2. Amount of life insurance cover

3. Amount of accident insurance cover in case death occurs due to accident


Maturity Benefit: On maturity of the scheme, the investor will get a bonus of 5% to 10% (depending on the term) of the target amount along with the accumulated corpus.

Maturity bonus will be paid subject to all renewal contribution in time.

Single Premium Plan:      5% of target amount for five-year term plan

10% of target amount for 10-year term plan

Regular Premium Plan:    10% of target amount for 10-year term plan

15% of target amount for 15-year term plan

However, if there is any default in payments, the maturity bonus will not be payable. On maturity the investor has the option to:

1. Continue in the scheme without insurance cover and exit at any time later on at the applicable NAV as on the date of receipt of redemption request.

2. Switch the maturity proceeds into any of LIC Nomura MF’s ongoing schemes.

3. Redeem the units as on the date of maturity.

Cost Structure

Entry load: Nil

Exit load: Nil (three-year lock-in period)

Annual Scheme Recurring Expenses: Maximum 2.25%



Sudhanshu Kumar

5 months ago

How good is ulis?


4 years ago

LIC Nomura is one of the poorly performing mutual funds. Best avoided.


Sudhanshu Kumar

In Reply to SUJIT KATYAL 5 months ago

How good is this scheme considering the additional bonus?

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More enquiries over credit profile post financial crisis: CIBIL

“Earlier while the banks used to give loans to entities with score of 600 out of 900 in the profile rating, now they mostly prefer a higher rating of around 800,” CIBIL managing director Arun Thukral said

New Delhi: Credit Information Bureau (CIBIL) on Wednesday said financial institutions are making more enquiries about credit profile of entities post the financial crisis, and about 20% of them are about auto loans, reports PTI.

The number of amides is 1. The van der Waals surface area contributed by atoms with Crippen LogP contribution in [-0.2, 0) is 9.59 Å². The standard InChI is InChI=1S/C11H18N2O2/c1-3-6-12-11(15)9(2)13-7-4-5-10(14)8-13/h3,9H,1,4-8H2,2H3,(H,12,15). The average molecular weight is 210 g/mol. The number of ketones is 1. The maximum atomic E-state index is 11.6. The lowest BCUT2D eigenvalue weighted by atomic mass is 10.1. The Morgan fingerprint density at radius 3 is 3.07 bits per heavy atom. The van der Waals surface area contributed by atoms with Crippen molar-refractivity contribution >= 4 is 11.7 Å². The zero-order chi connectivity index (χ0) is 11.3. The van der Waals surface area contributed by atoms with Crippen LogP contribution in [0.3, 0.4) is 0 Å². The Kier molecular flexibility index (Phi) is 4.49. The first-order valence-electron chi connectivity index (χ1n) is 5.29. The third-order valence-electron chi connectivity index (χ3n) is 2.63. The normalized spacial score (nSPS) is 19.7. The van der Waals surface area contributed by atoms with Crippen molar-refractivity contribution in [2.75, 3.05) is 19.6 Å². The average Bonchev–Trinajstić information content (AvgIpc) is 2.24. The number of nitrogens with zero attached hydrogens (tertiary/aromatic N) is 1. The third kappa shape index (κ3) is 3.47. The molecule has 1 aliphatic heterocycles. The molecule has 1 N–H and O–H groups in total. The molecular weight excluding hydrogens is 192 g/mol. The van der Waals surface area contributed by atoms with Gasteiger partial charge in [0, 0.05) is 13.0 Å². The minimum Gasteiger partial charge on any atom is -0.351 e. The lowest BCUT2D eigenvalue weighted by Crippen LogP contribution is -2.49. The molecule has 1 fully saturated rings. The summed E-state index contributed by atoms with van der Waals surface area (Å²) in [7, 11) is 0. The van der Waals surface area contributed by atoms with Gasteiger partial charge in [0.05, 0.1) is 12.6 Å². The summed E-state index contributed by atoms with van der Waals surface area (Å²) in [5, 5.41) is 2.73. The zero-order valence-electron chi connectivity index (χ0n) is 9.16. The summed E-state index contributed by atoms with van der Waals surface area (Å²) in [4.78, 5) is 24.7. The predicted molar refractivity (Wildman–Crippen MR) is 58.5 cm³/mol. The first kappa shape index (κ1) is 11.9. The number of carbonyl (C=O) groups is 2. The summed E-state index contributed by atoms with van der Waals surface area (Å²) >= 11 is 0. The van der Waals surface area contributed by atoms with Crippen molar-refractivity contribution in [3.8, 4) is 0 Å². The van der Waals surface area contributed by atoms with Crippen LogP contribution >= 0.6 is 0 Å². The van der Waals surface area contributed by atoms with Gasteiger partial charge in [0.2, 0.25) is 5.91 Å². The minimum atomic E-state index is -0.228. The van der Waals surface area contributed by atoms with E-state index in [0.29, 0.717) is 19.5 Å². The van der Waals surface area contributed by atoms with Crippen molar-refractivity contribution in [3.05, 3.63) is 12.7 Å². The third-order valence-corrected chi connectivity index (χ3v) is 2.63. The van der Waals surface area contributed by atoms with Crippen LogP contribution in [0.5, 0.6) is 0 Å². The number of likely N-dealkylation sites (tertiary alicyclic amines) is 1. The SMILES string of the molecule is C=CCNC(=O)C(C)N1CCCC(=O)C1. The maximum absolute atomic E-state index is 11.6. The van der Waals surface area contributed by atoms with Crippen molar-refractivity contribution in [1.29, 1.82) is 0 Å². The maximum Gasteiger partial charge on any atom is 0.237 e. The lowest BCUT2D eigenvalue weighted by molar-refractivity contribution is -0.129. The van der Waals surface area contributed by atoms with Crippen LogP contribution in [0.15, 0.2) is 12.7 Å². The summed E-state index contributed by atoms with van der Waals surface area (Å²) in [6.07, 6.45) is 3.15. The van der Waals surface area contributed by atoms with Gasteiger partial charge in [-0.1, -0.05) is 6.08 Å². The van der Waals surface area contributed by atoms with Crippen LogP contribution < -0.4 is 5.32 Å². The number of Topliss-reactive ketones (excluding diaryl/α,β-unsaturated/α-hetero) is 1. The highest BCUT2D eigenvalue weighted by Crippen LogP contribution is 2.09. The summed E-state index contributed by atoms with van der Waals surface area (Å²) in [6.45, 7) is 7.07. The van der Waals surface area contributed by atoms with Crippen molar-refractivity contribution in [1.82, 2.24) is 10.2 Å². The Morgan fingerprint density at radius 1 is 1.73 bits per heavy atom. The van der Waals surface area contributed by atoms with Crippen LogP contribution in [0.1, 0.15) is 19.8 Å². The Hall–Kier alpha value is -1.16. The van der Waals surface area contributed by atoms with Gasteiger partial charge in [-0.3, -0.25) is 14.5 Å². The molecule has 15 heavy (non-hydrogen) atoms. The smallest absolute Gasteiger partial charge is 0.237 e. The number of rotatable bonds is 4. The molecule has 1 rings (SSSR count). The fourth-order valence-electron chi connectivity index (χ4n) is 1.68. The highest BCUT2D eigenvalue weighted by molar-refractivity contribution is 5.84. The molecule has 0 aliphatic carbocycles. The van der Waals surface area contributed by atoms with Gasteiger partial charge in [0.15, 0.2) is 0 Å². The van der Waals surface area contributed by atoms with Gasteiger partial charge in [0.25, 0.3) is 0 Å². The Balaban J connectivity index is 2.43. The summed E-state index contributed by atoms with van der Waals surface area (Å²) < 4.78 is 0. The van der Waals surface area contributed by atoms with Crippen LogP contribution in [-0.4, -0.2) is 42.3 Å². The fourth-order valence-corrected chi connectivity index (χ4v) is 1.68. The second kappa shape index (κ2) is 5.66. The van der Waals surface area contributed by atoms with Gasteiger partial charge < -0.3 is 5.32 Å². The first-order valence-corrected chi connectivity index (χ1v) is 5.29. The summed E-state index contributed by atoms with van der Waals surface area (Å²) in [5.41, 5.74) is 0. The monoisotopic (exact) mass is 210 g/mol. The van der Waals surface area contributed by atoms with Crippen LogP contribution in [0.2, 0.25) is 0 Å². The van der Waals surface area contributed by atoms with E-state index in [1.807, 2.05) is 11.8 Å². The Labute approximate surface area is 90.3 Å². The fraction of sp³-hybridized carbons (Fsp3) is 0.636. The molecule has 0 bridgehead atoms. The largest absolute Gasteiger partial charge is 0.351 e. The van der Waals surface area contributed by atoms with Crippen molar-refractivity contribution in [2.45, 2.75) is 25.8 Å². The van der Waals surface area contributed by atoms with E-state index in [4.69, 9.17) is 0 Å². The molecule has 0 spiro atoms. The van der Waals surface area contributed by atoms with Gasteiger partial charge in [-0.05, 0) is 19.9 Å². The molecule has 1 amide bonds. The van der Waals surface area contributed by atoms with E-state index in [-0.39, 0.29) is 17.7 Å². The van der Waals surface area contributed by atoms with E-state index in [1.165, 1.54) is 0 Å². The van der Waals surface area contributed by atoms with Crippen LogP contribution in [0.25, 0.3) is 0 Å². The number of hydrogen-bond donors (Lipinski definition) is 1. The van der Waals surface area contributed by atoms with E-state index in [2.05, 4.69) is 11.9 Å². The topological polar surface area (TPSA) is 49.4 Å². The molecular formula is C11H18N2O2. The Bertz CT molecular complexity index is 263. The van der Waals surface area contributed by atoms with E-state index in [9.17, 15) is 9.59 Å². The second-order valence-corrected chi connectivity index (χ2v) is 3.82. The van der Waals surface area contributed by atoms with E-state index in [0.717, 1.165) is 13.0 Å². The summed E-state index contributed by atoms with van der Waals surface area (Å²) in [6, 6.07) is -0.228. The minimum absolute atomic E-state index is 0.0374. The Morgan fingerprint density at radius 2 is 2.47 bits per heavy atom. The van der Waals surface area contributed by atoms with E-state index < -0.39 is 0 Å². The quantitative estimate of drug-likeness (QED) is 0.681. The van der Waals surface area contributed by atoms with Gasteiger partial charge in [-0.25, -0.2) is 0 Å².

“More than 20% of all enquiries made at CIBIL by credit institutions for assessing new loan applicants are for auto loans, with Delhi NCR contributing to over 34% of all auto loan enquiries (made in bigger cities),” CIBIL managing director Arun Thukral said.


He said after the 2008 financial crisis, banks have tightened their credit policies and have reduced their exposure specifically to unsecured debt like credit cards and personal loans.


The banks, Thukral said, are now more cautious in giving housing loans to customers with a lower credit rating.


“Earlier while the banks used to give loans to entities with score of 600 out of 900 in the CIBIL profile rating, now they are mostly preferring a higher rating of around 800,” Thukral said.


According to CIBIL data, the main drivers of credit growth post June quarter of 2009 has been in the secured loans segment like auto, two-wheeler and home loans.


The data also showed that auto loans have been on a rise in smaller cities in India over the past three years.


The smaller cities contribute to over 57% of all auto loan enquiries and have shown the highest growth in number of auto loan enquiries in last three years, CIBIL said.


It said that while overall number of auto loans disbursed is growing, the average loan size has also been on the rise since the past three years.


CIBIL, India's largest credit information bureau maintains credit information of more than 22 crore consumers and one lakh businesses. CIBIL score helps borrowers gauge their current financial position and improve their chances of acquiring a loan.